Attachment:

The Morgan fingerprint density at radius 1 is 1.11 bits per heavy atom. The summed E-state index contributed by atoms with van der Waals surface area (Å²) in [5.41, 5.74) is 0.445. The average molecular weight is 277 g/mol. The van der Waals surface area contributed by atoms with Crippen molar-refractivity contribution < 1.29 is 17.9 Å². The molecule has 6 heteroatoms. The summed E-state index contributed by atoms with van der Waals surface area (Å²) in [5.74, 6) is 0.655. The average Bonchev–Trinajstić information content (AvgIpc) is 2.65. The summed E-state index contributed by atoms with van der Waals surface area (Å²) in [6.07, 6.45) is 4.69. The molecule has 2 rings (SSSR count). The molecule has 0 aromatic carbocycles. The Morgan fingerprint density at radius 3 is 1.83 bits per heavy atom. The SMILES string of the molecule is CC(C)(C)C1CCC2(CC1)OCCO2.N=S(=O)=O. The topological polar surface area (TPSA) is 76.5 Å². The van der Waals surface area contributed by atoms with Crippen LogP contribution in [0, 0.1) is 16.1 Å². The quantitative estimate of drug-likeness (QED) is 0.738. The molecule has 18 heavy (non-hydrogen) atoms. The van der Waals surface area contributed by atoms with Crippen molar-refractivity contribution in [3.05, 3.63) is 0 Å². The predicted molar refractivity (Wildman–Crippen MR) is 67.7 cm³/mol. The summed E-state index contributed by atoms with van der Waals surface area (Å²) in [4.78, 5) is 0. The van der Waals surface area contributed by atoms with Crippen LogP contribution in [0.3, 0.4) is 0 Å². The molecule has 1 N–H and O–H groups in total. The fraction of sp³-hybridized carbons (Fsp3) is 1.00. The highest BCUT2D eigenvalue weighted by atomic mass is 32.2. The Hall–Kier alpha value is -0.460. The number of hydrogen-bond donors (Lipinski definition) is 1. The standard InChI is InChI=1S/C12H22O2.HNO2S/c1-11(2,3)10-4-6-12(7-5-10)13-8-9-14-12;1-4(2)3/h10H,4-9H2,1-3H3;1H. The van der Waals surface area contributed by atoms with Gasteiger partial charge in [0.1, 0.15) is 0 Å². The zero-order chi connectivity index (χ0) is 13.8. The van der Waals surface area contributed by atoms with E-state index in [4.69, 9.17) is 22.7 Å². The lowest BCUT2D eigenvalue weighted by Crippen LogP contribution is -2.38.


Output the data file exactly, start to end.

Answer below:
The Morgan fingerprint density at radius 1 is 1.11 bits per heavy atom. The summed E-state index contributed by atoms with van der Waals surface area (Å²) in [5.41, 5.74) is 0.445. The average molecular weight is 277 g/mol. The van der Waals surface area contributed by atoms with Crippen molar-refractivity contribution < 1.29 is 17.9 Å². The molecule has 6 heteroatoms. The summed E-state index contributed by atoms with van der Waals surface area (Å²) in [5.74, 6) is 0.655. The average Bonchev–Trinajstić information content (AvgIpc) is 2.65. The summed E-state index contributed by atoms with van der Waals surface area (Å²) in [6.07, 6.45) is 4.69. The molecule has 2 rings (SSSR count). The molecule has 0 aromatic carbocycles. The Morgan fingerprint density at radius 3 is 1.83 bits per heavy atom. The SMILES string of the molecule is CC(C)(C)C1CCC2(CC1)OCCO2.N=S(=O)=O. The topological polar surface area (TPSA) is 76.5 Å². The van der Waals surface area contributed by atoms with Crippen LogP contribution in [0, 0.1) is 16.1 Å². The quantitative estimate of drug-likeness (QED) is 0.738. The molecule has 18 heavy (non-hydrogen) atoms. The van der Waals surface area contributed by atoms with Crippen molar-refractivity contribution in [3.05, 3.63) is 0 Å². The predicted molar refractivity (Wildman–Crippen MR) is 67.7 cm³/mol. The summed E-state index contributed by atoms with van der Waals surface area (Å²) in [4.78, 5) is 0. The van der Waals surface area contributed by atoms with Crippen LogP contribution in [0.3, 0.4) is 0 Å². The molecule has 1 N–H and O–H groups in total. The fraction of sp³-hybridized carbons (Fsp3) is 1.00. The highest BCUT2D eigenvalue weighted by atomic mass is 32.2. The Hall–Kier alpha value is -0.460. The number of hydrogen-bond donors (Lipinski definition) is 1. The standard InChI is InChI=1S/C12H22O2.HNO2S/c1-11(2,3)10-4-6-12(7-5-10)13-8-9-14-12;1-4(2)3/h10H,4-9H2,1-3H3;1H. The van der Waals surface area contributed by atoms with Gasteiger partial charge in [0.1, 0.15) is 0 Å². The zero-order chi connectivity index (χ0) is 13.8. The van der Waals surface area contributed by atoms with E-state index in [4.69, 9.17) is 22.7 Å². The lowest BCUT2D eigenvalue weighted by Crippen LogP contribution is -2.38.